Long-Term Treatment with Aqueous Garlic and/or Tomato Suspensions Decreases Ehrlich Ascites Tumors Jenifer Bom,1 Patrícia Gunutzmann,1 Elizabeth C. Pérez Hurtado,1 Jussara M. R. Maragno-Correa,2 Silvia Regina Kleeb,3 and Maria Anete Lallo1
1Environmental and Experimental Pathology Post-Graduation, Paulista University (UNIP), Rua José Maria Whitaker 290, 05622-001 São Paulo, SP, Brazil 2Pharmacology Department, Federal University of São Paulo (UNIFESP), Rua Sena Madureira, 04021-001 São Paulo, SP, Brazil 3Veterinary Medicine, University Metodista of São Paulo, Rua Alfeu Tavares 149, 09641-000 São Bernardo do Campo, SP, Brazil
Abstract We evaluated the preventive and therapeutic effects of aqueous suspensions of garlic, tomato, and garlic + tomato in the development of experimental Ehrlich tumors in mice. The aqueous suspensions (2%) were administered over a short term for 30 days before tumor inoculation and 12 days afterward, and suspensions at 6% were administered for 180 days before inoculation and for 12 days afterward. The volume, number, and characteristics of the tumor cells and AgNOR counts were determined to compare the different treatments. Aqueous 6% suspensions of garlic, tomato, and garlic + tomato given over the long term significantly reduced tumor growth but when given over the short term, they did not alter tumor growth.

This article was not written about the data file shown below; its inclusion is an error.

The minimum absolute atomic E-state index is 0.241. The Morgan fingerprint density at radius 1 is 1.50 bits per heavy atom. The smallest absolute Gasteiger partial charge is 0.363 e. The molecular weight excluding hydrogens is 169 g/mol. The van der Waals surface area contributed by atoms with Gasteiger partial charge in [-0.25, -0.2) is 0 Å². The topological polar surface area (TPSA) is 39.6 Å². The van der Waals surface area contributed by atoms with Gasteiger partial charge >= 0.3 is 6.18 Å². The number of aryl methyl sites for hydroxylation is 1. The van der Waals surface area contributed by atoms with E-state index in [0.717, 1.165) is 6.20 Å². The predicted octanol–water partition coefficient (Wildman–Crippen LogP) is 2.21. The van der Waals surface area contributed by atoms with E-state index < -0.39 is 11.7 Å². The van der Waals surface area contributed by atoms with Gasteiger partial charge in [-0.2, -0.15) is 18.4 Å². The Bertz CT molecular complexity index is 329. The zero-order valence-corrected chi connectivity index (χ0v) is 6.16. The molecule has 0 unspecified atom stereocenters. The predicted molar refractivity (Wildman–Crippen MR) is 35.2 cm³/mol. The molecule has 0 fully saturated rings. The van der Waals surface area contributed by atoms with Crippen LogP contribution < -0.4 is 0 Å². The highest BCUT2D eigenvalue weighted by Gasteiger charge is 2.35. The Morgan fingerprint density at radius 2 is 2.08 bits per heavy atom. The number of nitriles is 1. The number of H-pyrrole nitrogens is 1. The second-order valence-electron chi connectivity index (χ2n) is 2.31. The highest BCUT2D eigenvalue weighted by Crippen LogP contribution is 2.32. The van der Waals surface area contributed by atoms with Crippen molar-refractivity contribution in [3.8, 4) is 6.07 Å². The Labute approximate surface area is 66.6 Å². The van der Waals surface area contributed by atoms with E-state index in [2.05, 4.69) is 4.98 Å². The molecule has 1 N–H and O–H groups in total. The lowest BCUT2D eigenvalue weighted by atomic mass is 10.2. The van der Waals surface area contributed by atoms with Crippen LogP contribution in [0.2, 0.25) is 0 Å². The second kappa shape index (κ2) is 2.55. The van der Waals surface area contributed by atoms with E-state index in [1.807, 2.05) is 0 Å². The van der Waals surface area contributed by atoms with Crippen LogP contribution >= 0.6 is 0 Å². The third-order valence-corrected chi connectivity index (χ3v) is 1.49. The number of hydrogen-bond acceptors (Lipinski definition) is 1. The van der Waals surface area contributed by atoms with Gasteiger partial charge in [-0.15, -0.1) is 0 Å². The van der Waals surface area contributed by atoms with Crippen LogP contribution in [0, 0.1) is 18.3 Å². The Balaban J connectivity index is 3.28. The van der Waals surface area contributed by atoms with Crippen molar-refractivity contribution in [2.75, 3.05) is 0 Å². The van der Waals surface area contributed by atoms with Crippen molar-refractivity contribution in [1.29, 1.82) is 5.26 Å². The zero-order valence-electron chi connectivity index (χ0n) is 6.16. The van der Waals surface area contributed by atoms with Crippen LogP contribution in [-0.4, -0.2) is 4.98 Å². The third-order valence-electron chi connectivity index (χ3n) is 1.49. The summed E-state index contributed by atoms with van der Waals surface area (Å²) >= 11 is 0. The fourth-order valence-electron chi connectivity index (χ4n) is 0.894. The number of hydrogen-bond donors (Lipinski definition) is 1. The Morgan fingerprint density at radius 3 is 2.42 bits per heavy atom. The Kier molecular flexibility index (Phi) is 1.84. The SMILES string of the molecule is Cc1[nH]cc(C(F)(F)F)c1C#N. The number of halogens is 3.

It is well known that the garlic-derived organosulfur compounds (OSCs) are effective to inhibit a variety of human cancers such as prostate, breast, colon, skin, lung, and bladder cancers. Herein, the pro-apoptotic effects of diallyl trisulfide (DATS), one of garlic-derived OSCs, on T24 bladder cancer cells were investigated. The results demonstrated that DATS suppressed proliferation of T24 bladder cancer cells in a dose- and time-dependent manner which was associated with induced G2/M Phase cell cycle arrest and apoptosis. Mechanistically, DATS inhibits phosphatidylinositol 3'-kinase/Akt activation that, in turn, results in modulation of Bcl-2 family proteins, leading to enhanced apoptosis of T24 cells. These findings suggest that DATS may be an effective way for treating human bladder and other types of cancers.